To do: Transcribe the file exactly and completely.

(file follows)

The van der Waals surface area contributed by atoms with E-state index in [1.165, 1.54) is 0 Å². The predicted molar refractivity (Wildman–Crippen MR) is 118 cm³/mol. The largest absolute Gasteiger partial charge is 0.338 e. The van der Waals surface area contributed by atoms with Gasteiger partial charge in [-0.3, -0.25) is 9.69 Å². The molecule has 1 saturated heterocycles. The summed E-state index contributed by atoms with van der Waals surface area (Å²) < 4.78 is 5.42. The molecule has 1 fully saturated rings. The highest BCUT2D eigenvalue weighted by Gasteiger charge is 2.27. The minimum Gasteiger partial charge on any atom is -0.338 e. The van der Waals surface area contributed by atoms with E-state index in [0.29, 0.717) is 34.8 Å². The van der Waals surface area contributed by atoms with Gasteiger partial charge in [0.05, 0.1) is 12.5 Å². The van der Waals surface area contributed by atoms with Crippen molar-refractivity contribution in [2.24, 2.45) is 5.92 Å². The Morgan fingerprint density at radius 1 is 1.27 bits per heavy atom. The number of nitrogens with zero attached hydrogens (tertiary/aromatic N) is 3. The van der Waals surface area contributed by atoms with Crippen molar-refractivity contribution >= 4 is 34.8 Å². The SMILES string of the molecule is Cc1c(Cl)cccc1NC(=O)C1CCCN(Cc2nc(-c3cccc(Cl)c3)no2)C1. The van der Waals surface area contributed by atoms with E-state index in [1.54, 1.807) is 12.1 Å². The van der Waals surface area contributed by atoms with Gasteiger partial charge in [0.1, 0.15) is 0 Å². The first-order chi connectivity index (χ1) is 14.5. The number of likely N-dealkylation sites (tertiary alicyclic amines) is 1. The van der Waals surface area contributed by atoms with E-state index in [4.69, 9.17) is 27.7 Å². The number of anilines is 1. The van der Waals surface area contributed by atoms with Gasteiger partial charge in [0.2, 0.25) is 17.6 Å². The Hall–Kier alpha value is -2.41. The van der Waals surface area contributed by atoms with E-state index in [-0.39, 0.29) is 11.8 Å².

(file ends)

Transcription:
The van der Waals surface area contributed by atoms with E-state index in [1.165, 1.54) is 0 Å². The predicted molar refractivity (Wildman–Crippen MR) is 118 cm³/mol. The largest absolute Gasteiger partial charge is 0.338 e. The van der Waals surface area contributed by atoms with Gasteiger partial charge in [-0.3, -0.25) is 9.69 Å². The molecule has 1 saturated heterocycles. The summed E-state index contributed by atoms with van der Waals surface area (Å²) < 4.78 is 5.42. The molecule has 1 fully saturated rings. The highest BCUT2D eigenvalue weighted by Gasteiger charge is 2.27. The minimum Gasteiger partial charge on any atom is -0.338 e. The van der Waals surface area contributed by atoms with E-state index in [0.29, 0.717) is 34.8 Å². The van der Waals surface area contributed by atoms with Gasteiger partial charge in [0.05, 0.1) is 12.5 Å². The van der Waals surface area contributed by atoms with Crippen molar-refractivity contribution in [2.24, 2.45) is 5.92 Å². The Morgan fingerprint density at radius 1 is 1.27 bits per heavy atom. The number of nitrogens with zero attached hydrogens (tertiary/aromatic N) is 3. The van der Waals surface area contributed by atoms with Crippen molar-refractivity contribution >= 4 is 34.8 Å². The SMILES string of the molecule is Cc1c(Cl)cccc1NC(=O)C1CCCN(Cc2nc(-c3cccc(Cl)c3)no2)C1. The van der Waals surface area contributed by atoms with E-state index in [1.54, 1.807) is 12.1 Å². The van der Waals surface area contributed by atoms with Gasteiger partial charge in [0.1, 0.15) is 0 Å². The first-order chi connectivity index (χ1) is 14.5. The number of likely N-dealkylation sites (tertiary alicyclic amines) is 1. The van der Waals surface area contributed by atoms with E-state index in [4.69, 9.17) is 27.7 Å². The number of anilines is 1. The van der Waals surface area contributed by atoms with Gasteiger partial charge in [0.2, 0.25) is 17.6 Å². The Hall–Kier alpha value is -2.41. The van der Waals surface area contributed by atoms with E-state index in [-0.39, 0.29) is 11.8 Å².